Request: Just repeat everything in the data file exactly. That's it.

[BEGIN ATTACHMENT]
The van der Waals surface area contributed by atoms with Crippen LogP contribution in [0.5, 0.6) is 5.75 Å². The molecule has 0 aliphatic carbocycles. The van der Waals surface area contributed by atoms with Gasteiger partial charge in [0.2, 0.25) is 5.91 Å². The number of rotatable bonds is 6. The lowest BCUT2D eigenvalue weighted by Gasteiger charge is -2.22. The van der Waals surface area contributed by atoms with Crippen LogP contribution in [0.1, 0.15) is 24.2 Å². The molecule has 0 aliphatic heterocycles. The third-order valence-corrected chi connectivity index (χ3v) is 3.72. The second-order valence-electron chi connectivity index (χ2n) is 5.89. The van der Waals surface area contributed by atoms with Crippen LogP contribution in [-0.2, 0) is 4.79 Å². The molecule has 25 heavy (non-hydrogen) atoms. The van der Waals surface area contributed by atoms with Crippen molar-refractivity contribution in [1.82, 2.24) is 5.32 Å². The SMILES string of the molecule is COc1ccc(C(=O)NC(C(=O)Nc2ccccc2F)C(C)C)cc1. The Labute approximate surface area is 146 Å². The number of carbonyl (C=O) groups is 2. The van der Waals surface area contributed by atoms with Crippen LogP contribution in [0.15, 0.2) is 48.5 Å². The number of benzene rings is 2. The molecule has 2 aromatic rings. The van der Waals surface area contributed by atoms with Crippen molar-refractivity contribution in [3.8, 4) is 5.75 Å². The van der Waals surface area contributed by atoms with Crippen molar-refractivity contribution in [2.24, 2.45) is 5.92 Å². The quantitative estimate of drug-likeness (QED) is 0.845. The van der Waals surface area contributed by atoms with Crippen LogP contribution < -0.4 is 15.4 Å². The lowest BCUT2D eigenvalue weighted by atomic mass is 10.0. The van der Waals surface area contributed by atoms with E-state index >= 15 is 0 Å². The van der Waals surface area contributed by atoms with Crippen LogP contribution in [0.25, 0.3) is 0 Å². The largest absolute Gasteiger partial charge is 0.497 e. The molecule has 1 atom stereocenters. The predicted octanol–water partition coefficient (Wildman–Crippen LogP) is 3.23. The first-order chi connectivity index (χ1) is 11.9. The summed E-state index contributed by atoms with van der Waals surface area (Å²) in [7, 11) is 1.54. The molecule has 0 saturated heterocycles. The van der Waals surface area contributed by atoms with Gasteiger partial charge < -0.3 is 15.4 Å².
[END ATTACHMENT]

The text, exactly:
The van der Waals surface area contributed by atoms with Crippen LogP contribution in [0.5, 0.6) is 5.75 Å². The molecule has 0 aliphatic carbocycles. The van der Waals surface area contributed by atoms with Gasteiger partial charge in [0.2, 0.25) is 5.91 Å². The number of rotatable bonds is 6. The lowest BCUT2D eigenvalue weighted by Gasteiger charge is -2.22. The van der Waals surface area contributed by atoms with Crippen LogP contribution in [0.1, 0.15) is 24.2 Å². The molecule has 0 aliphatic heterocycles. The third-order valence-corrected chi connectivity index (χ3v) is 3.72. The second-order valence-electron chi connectivity index (χ2n) is 5.89. The van der Waals surface area contributed by atoms with Crippen LogP contribution in [-0.2, 0) is 4.79 Å². The molecule has 25 heavy (non-hydrogen) atoms. The van der Waals surface area contributed by atoms with Crippen molar-refractivity contribution in [1.82, 2.24) is 5.32 Å². The SMILES string of the molecule is COc1ccc(C(=O)NC(C(=O)Nc2ccccc2F)C(C)C)cc1. The Labute approximate surface area is 146 Å². The number of carbonyl (C=O) groups is 2. The van der Waals surface area contributed by atoms with Crippen LogP contribution in [0.15, 0.2) is 48.5 Å². The number of benzene rings is 2. The molecule has 2 aromatic rings. The van der Waals surface area contributed by atoms with Crippen molar-refractivity contribution in [3.8, 4) is 5.75 Å². The van der Waals surface area contributed by atoms with Crippen molar-refractivity contribution in [2.24, 2.45) is 5.92 Å². The quantitative estimate of drug-likeness (QED) is 0.845. The van der Waals surface area contributed by atoms with Crippen LogP contribution < -0.4 is 15.4 Å². The lowest BCUT2D eigenvalue weighted by atomic mass is 10.0. The van der Waals surface area contributed by atoms with E-state index >= 15 is 0 Å². The van der Waals surface area contributed by atoms with Crippen LogP contribution in [0.25, 0.3) is 0 Å². The largest absolute Gasteiger partial charge is 0.497 e. The molecule has 1 atom stereocenters. The predicted octanol–water partition coefficient (Wildman–Crippen LogP) is 3.23. The first-order chi connectivity index (χ1) is 11.9. The summed E-state index contributed by atoms with van der Waals surface area (Å²) in [7, 11) is 1.54. The molecule has 0 saturated heterocycles. The van der Waals surface area contributed by atoms with Gasteiger partial charge < -0.3 is 15.4 Å².